Another grim doctor’s appointment: Tim’s excessive body weight, high blood pressure and high cholesterol are a growing concern for his doctor. Tim has become a walking risk factor for heart attack, stroke and type 2 diabetes. In addition, his weight has created pain in his joints and other body structures, making it hard for him to move or exercise. He used to play sports, but as his body weight rose, movement became more difficult and painful, causing him to stop physical activity all together. Tim is in the 6th grade.
Do you ever walk into a training session and think to yourself, “I wish I had some new or different exercises for my client?” Do you then realize that you want this, not just for your client, but also for yourself? You’re not alone. Many fitness professionals probably have this very same thought at one time or another. Routine, a perceived lack of time and, in some cases, a lack of education, may keep personal trainers from dazzling a client with a new, multiplanar motion.
To most people, personal trainers are the solution to a huge problem: unsafe, ineffective and inefficient workouts. When the three goals of kinesiology and applied biomechanics—safety, effectiveness and efficiency (Hamilton, Weimar & Luttgens 2008)—are met, it results in successful participation in physical activity and improvements in the physical and physiological factors associated with fitness.
Has this ever happened to you? You’re all set to teach. Your music is ready, and you’ve done your sound check. The lighting is perfect, and the regulars take their places, be it for indoor cycling, yoga or boot camp. Then, in walks a new person. “Great,” you think. “I’ll greet her and hope she falls into place with relative ease.” But what you don’t expect is that she is not only new but uniquely challenged in a way you’ve never encountered.
There are a variety of approaches to race training, and the most appropriate will depend on the needs of your clients and your business. Discover how different trainers structure and market race training and why it’s beneficial for you and your clients.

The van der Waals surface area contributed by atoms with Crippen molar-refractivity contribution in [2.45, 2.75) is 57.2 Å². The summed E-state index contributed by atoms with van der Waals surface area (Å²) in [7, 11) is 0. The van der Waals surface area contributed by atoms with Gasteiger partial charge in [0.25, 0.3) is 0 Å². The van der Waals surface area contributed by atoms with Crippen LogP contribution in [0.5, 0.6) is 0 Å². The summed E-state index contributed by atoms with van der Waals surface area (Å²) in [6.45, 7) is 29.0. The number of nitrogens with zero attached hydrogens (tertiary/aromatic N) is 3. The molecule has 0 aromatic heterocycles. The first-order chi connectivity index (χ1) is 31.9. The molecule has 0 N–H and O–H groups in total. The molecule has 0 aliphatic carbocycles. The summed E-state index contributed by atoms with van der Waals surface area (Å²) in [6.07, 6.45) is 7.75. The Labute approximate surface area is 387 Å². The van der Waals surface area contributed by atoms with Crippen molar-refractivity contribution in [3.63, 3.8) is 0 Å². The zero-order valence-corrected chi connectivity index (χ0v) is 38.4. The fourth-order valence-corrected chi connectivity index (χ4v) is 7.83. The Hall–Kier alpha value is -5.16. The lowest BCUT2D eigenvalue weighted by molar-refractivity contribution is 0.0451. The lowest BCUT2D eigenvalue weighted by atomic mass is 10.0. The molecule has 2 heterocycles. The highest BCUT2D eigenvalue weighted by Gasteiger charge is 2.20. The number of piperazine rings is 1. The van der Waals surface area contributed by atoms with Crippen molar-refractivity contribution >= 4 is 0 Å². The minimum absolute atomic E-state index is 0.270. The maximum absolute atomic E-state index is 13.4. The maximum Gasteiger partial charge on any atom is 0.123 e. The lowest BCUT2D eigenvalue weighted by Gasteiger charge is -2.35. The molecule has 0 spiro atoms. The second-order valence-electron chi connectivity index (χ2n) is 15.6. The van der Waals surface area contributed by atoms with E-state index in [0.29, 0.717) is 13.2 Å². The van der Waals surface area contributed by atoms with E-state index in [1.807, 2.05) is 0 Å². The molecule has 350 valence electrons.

Rowing and riding classes are dynamic workouts with real-life applications to both sports, rowing and cycling. The introduction of power meters to indoor cycles and various preset programs on rowers have taken these classes to a whole new level. An understanding of the fundamentals of each sport, mixed with a little creativity, is all that is needed for an effective, fun fusion class.
Row and Ride Details
The St. Paul Jewish Community Center in St. Paul, Minnesota, offers its members B.L.A.S.T. (body locomotion and strength training). According to the online schedule, the intermediate-to-advanced workout is a combination of low-impact cardio and strength training. The facility challenges its members and guests to “have fun exploring some nontraditional exercises that challenge your strength, balance and dexterity.” The St. Paul JCC also offers Logrolling throughout the year.
In this day and age of cost-per-head analysis and streamlined schedules, the classes that make the cut are expected to keep numbers out of the red. However, the bigger the class, the more disparity there is among participant preferences and abilities. Meeting everyone’s needs is tough, but not impossible. The following segmented circuit class uses a combination of music- and drill-based movement patterns. You can please the stepaholic and the boot camper all in the same class!
Warm-ups can be boring and are often overlooked because we can hardly wait to teach that brand-new combination or hot new move! But with a little time and effort, a really good warm-up can create amazing energy and set the tone for the rest of class. So how do you take something that seems so mundane and add a little soul and spice to it?
footbar position #4, 1 or 2 springs, gearbar and carriage stopper position #1
Stand on Reformer, facing side. One foot on footboard, one foot on edge of carriage. Spine and pelvis neutral. Legs long and parallel. Arms long, reaching out to sides, palms down or forward.